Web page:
return cb.error('bahh!');
      return cb.error();
      // If cb was a callback function:
      // OK but what about usage with normal node callbacks?
      // If a user of `freeHouseholdPets()` passes in an old-school callback,
      // e.g. function (err, results) {console.log(err,results);}, here's what
      // will get printed to the console in each case:
      cb() // ---> null undefined
      cb(null, 'the results!!!!') // ---> null the results!!!!
      cb.success() // ---> null undefined
      cb.success('the results!!!!'); // ---> null the results!!!!
      cb('bahh!') // ---> bahh! undefined
      cb('bahh!', 'foo') // ---> bahh! foo
      cb.error() // ---> [Error] undefined
      cb.error('bahh!') // ---> bahh! undefined
    // Now everybody can use a good ole-fashioned callback function:
    freeHouseholdPets(function (err, results) {
      if (err) {
        // Something came up, the pets were not freed.
        // Handle the error, but don't forget to return early
        // or use `else` or something..
      // Pets were freed, we can go about our business
    // or a switchback:
      error: function (err) {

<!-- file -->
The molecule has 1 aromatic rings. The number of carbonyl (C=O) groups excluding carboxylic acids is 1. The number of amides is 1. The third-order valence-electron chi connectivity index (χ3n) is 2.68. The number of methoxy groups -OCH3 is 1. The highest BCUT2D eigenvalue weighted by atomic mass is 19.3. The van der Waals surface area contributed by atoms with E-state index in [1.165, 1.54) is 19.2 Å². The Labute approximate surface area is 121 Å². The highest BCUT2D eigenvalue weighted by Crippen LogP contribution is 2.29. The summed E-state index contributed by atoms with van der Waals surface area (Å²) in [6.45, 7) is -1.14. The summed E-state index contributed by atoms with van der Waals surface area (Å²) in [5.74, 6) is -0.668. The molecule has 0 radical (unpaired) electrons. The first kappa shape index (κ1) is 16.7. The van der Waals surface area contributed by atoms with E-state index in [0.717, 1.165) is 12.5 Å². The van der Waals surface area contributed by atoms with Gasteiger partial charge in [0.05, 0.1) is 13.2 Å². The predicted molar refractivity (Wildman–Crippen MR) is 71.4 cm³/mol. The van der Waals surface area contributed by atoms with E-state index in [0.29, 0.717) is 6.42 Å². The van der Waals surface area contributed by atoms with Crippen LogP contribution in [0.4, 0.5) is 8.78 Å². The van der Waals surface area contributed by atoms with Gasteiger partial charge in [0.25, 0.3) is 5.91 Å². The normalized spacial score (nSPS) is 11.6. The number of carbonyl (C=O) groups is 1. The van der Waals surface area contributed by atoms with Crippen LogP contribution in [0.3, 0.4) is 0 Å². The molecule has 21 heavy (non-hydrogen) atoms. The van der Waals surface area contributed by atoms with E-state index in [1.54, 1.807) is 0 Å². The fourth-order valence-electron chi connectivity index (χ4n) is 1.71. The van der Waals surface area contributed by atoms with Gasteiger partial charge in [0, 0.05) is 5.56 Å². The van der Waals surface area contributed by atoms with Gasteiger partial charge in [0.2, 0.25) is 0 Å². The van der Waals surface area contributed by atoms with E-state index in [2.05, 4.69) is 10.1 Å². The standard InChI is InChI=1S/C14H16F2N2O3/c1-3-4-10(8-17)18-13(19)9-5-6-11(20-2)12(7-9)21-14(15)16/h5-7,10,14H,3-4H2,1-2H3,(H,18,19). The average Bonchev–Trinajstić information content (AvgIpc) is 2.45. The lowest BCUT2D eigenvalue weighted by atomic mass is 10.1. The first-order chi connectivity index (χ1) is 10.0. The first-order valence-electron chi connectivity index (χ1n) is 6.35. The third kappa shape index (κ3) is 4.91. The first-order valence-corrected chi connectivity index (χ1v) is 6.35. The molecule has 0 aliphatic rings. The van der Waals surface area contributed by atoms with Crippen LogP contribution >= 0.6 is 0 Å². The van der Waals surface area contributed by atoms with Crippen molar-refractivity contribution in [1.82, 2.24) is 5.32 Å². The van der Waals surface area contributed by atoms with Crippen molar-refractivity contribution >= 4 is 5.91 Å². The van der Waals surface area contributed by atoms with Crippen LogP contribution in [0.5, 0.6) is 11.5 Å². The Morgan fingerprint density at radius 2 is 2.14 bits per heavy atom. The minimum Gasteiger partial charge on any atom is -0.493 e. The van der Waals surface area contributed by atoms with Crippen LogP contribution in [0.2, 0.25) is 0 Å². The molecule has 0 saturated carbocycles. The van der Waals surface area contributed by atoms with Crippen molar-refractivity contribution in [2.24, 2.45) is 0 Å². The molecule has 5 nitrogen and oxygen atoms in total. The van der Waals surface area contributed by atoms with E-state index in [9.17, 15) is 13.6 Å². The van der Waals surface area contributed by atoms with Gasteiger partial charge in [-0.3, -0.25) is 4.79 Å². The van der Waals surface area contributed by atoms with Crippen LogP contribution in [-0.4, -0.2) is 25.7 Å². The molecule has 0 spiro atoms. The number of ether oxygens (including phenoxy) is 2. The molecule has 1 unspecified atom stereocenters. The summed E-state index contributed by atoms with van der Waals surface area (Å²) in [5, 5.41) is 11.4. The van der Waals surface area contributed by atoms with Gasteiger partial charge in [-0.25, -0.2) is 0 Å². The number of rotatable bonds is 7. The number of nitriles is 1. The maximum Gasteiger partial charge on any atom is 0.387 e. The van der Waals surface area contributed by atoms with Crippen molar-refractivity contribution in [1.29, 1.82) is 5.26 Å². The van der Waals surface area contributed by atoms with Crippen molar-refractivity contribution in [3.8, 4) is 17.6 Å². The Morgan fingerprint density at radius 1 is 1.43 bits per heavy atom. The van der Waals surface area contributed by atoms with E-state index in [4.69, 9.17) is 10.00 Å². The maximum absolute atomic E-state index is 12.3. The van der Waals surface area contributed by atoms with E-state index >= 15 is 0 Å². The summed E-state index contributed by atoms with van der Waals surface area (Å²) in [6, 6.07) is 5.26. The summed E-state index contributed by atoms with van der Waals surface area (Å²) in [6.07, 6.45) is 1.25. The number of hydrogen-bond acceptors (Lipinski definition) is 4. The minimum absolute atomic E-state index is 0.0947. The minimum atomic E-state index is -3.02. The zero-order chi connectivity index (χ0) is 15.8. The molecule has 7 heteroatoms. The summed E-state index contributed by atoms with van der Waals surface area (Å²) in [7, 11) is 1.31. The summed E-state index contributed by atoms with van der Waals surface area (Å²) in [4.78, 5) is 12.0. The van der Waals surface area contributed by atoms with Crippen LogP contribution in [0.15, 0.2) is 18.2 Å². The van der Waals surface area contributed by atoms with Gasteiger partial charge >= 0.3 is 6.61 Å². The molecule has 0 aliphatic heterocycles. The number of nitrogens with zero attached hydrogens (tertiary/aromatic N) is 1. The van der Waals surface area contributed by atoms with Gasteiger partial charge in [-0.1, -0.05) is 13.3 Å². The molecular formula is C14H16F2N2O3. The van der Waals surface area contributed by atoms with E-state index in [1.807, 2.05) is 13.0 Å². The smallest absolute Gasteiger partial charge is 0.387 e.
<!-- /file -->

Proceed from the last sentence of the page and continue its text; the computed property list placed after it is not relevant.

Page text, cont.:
// Something came up, the pets were not freed.
        // Handle the error.
      success: function (results) {
        // Pets were freed, we can go about our business


    Using switchbacks with other flow control libraries

    For the examples below, imagine juiceFruit(fruitName, sb) is a switchback-enabled function (i.e. you can pass in exits or a callback for the sb argument).

    with async
    var fruits = ['apples', 'oranges', 'miracle fruit'];
    async.each(stuff, function (fruit, next){
      // do stuff w/ fruit here...  (juice it, eat it, whatever you want)
      juiceFruit(fruit, next);
    }, function afterwards(err){
      if (err)  {
        console.error('Oh no I made a mess:',err);
      console.log('mm mmm fruit');
    with q promises
    // TODO
    with generators
    // TODO



    MIT © 2014 Mike McNeil, Balderdash & contributors

    This module is free and open-source under the MIT License.